St. Patrick’s Day is just around the corner and although in 2nd grade the leprechaun did still come to visit us, we didn’t really do a whole lot in the ways of celebrating… Some years the we’d have Leprechaun shakes and other times the kids would complete leprechaun traps. Either way… we’d always read a fun leprechaun book and write about the silly shenanigans we’d do if we were a leprechaun!
Please note this post contains affiliate links. If you do follow my links and make a purchase, please know that I do make a small commission. This extra coinage helps to feed my book addiction.
Setting the Tone with a Leprechaun Book
Those silly leprechaun as always up to something! That’s why to set the tone and get my students’ brains thinking, I love using a book!
These are just a few of my favorite leprechaun books! But I love Eve Bunting’s “That’s What Leprechauns Do”. Its a perfect example of some of the shenanigans leprechauns might get into when making sure no one finds their pot of gold!
Leprechaun Writing Brainstorms
After reading the story, it’s time to brainstorm! Students first think about where they would go if they were a leprechaun. They’re smaller than usual… so would they sneak into any places?
Then, students write a few things they would do as a leprechaun. Maybe it’s hiding their gold, or playing a trick on someone who’s trying to find it!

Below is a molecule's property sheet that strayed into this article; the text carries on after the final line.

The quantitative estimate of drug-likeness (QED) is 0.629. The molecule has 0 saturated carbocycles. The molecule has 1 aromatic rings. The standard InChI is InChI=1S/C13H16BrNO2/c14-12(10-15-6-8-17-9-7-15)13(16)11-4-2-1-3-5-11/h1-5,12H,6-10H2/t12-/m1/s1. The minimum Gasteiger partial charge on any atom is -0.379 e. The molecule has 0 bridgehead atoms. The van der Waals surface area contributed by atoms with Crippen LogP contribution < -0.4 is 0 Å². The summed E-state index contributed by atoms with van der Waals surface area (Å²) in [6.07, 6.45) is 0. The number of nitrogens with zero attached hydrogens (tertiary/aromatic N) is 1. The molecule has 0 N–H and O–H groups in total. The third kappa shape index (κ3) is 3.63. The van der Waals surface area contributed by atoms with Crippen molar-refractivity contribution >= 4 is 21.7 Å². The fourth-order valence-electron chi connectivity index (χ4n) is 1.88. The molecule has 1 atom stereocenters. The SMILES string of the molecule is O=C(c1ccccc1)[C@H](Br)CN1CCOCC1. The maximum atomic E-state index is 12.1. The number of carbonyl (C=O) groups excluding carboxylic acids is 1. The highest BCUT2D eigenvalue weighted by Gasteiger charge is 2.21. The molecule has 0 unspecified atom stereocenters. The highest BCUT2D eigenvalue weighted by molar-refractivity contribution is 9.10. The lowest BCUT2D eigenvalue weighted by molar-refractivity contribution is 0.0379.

Leprechaun Writing Rough Draft
From the brainstorm, students can start working on their rough drafts. I like structuring students writings with the transition words, “first, then, and last” to help move the reader through the story. We discuss how the beginning of the story should include the setting of the story. Then, the actions in the story, with the closing including how the story would end.
Using this as a guide, students work to write their piece. Depending on the writing ability in my classroom, sometimes this is done on their own, or sometimes it’s a guided practice with the teacher.
After students have completed their rough drafts, students will work to edit their papers using a writing rubric. I love using rubrics in writing because they help students focus on what their writing should include. Also, it makes conferencing with a student a easy and grading a breeze!
Leprechaun Writing Activity
Once students have completed the writing process, we’re ready to write our final drafts and publish!
To complete their final drafts, students copy over their writings (with edits!) from their rough drafts. From there, students glue the writing onto a piece of construction paper.
Their favorite part is making the leprechaun! The craft designed in this writing activity can be customized by your students, which you know they’ll love!
To make the craft, I printed out enough pieces for each student. Students can then choose if they want to make a leprechaun with a beard or with hair. I’ve even had students who made the shoes in to sunglasses! Too funny!
They look so cute hanging up on a bulletin board or outside your door!
Grab these activities for yourself!
Want to include this activity in your St. Patrick’s Day festivities? Be sure to check out the entire unit here in my TeachersPayTeachers Store!
Sign up to snag these!
Receive all these classroom management tools right to your inbox!